Invention and Tradition

Published: 2021-07-01 08:13:01
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Category: Genre, Creativity, Adaptation

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Adaptations are widespread and universal. Adaptation problems - content, structure, and intertextual politics. Hutcheon wishes to consider adaptations as lateral, not vertical. One does not experience adaptations successively starting from the original work, rather the works are a large collection to be navigated. One might see an adaptation before the original. Hutcheon also wishes to view adaptations as adaptations, not as independent works. Three ways of story engagement: telling, showing, and interactivity. Adaptations also dominate their own media.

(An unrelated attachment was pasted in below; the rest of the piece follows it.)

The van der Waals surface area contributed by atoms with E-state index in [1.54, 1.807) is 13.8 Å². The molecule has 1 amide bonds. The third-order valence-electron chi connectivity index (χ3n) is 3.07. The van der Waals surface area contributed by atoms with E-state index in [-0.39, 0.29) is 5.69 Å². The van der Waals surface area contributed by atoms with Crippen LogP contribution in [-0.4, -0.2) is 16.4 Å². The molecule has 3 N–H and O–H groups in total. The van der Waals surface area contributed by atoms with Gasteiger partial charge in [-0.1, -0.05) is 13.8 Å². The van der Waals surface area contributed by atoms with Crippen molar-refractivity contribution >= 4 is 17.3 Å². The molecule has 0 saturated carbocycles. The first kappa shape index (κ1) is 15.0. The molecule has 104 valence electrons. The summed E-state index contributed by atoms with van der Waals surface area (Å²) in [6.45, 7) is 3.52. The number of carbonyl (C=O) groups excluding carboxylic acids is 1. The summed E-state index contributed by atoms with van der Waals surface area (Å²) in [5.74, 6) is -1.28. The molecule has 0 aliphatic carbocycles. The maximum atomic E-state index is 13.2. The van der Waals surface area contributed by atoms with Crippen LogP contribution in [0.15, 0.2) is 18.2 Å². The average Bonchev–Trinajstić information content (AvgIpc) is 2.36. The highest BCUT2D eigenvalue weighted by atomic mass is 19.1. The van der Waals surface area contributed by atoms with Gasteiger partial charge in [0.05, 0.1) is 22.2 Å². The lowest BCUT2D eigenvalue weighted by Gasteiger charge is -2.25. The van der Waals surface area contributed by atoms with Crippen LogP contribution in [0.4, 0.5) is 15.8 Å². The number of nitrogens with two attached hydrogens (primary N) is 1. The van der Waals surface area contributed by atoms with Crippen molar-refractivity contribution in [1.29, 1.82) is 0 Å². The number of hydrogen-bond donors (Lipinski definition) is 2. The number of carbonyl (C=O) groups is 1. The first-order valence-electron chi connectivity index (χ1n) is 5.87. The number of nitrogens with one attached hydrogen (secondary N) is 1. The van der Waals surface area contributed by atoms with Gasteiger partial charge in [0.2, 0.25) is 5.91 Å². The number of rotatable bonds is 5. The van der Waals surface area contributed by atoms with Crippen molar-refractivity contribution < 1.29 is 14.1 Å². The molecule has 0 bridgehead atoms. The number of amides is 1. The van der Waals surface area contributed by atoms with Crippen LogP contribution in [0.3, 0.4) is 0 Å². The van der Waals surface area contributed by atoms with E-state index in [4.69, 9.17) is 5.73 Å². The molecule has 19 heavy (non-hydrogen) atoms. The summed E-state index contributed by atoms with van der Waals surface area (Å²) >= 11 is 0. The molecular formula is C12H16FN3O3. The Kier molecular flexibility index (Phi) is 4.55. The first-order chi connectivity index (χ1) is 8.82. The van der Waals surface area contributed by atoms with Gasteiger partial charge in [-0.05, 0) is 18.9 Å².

The most heavily awarded films are adaptations. Hutcheon suggests that the pleasure of adaptation from the perspective of the consumer comes from a simple repetition of a beloved story with variation. To borrow Michael Alexander’s term, adaptations are palimpsestuous works, works that are haunted by their adapted texts. Hutcheon wishes to avoid resorting to fidelity criticism, which originates in the (often false) idea that the adapters wish to reproduce the adapted text. There are many reasons why adapters may wish to adapt, which can be as much to critique as to pay homage.
There are three dimensions to looking at adaptations: as a formal entity or a product, as a process of creation, or as a process of reception. Adaptation is simultaneously a process and a product. Hutcheon distinguishes between adaptations and sequels and fanfiction. Sequels and fanfiction are means of not wishing a story to end. This is a different goal than the recreation done by adapting a work. There is a legal term to define adaptations as “derivative works”, but this is complex and problematic. Adaptation commits a literary heresy that form (expression) and content (ideas) can be separated.